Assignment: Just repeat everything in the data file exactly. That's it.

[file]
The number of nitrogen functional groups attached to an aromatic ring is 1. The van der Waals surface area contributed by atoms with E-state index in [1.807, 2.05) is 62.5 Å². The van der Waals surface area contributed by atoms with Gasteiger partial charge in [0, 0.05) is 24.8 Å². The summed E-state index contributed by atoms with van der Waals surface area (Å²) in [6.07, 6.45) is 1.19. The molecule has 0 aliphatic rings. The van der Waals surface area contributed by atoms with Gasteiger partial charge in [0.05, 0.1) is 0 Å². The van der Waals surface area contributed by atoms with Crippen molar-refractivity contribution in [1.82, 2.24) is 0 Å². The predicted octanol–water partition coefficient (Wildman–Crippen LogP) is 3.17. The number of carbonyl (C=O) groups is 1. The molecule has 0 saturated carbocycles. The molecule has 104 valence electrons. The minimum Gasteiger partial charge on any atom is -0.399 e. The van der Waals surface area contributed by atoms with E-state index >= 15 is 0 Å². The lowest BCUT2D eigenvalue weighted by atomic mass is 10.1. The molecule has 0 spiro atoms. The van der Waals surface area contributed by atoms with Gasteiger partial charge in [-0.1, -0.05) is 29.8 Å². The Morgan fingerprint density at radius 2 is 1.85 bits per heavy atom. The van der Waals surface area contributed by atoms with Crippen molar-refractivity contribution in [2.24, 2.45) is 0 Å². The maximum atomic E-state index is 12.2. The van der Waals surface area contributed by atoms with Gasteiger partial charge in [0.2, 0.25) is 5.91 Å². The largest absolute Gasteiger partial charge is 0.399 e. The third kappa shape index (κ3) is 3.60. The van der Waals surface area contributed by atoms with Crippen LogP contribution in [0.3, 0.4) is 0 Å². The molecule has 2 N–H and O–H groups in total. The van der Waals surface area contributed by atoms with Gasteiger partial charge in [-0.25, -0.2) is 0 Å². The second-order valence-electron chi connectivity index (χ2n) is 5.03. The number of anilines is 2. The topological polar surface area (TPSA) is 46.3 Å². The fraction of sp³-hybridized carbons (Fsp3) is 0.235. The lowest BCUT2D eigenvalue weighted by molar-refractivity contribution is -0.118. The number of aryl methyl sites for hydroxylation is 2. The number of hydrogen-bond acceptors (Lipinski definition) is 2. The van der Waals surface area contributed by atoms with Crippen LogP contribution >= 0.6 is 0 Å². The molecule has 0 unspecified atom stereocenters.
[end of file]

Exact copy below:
The number of nitrogen functional groups attached to an aromatic ring is 1. The van der Waals surface area contributed by atoms with E-state index in [1.807, 2.05) is 62.5 Å². The van der Waals surface area contributed by atoms with Gasteiger partial charge in [0, 0.05) is 24.8 Å². The summed E-state index contributed by atoms with van der Waals surface area (Å²) in [6.07, 6.45) is 1.19. The molecule has 0 aliphatic rings. The van der Waals surface area contributed by atoms with Gasteiger partial charge in [0.05, 0.1) is 0 Å². The van der Waals surface area contributed by atoms with Crippen molar-refractivity contribution in [1.82, 2.24) is 0 Å². The predicted octanol–water partition coefficient (Wildman–Crippen LogP) is 3.17. The number of carbonyl (C=O) groups is 1. The molecule has 0 saturated carbocycles. The molecule has 104 valence electrons. The minimum Gasteiger partial charge on any atom is -0.399 e. The van der Waals surface area contributed by atoms with E-state index >= 15 is 0 Å². The lowest BCUT2D eigenvalue weighted by atomic mass is 10.1. The molecule has 0 spiro atoms. The van der Waals surface area contributed by atoms with Gasteiger partial charge in [-0.1, -0.05) is 29.8 Å². The Morgan fingerprint density at radius 2 is 1.85 bits per heavy atom. The van der Waals surface area contributed by atoms with Crippen molar-refractivity contribution in [2.24, 2.45) is 0 Å². The maximum atomic E-state index is 12.2. The van der Waals surface area contributed by atoms with Gasteiger partial charge in [0.2, 0.25) is 5.91 Å². The largest absolute Gasteiger partial charge is 0.399 e. The third kappa shape index (κ3) is 3.60. The van der Waals surface area contributed by atoms with Crippen LogP contribution in [0.3, 0.4) is 0 Å². The molecule has 2 N–H and O–H groups in total. The van der Waals surface area contributed by atoms with Gasteiger partial charge in [-0.25, -0.2) is 0 Å². The second-order valence-electron chi connectivity index (χ2n) is 5.03. The number of anilines is 2. The topological polar surface area (TPSA) is 46.3 Å². The fraction of sp³-hybridized carbons (Fsp3) is 0.235. The lowest BCUT2D eigenvalue weighted by molar-refractivity contribution is -0.118. The number of aryl methyl sites for hydroxylation is 2. The number of hydrogen-bond acceptors (Lipinski definition) is 2. The van der Waals surface area contributed by atoms with Crippen LogP contribution >= 0.6 is 0 Å². The molecule has 0 unspecified atom stereocenters.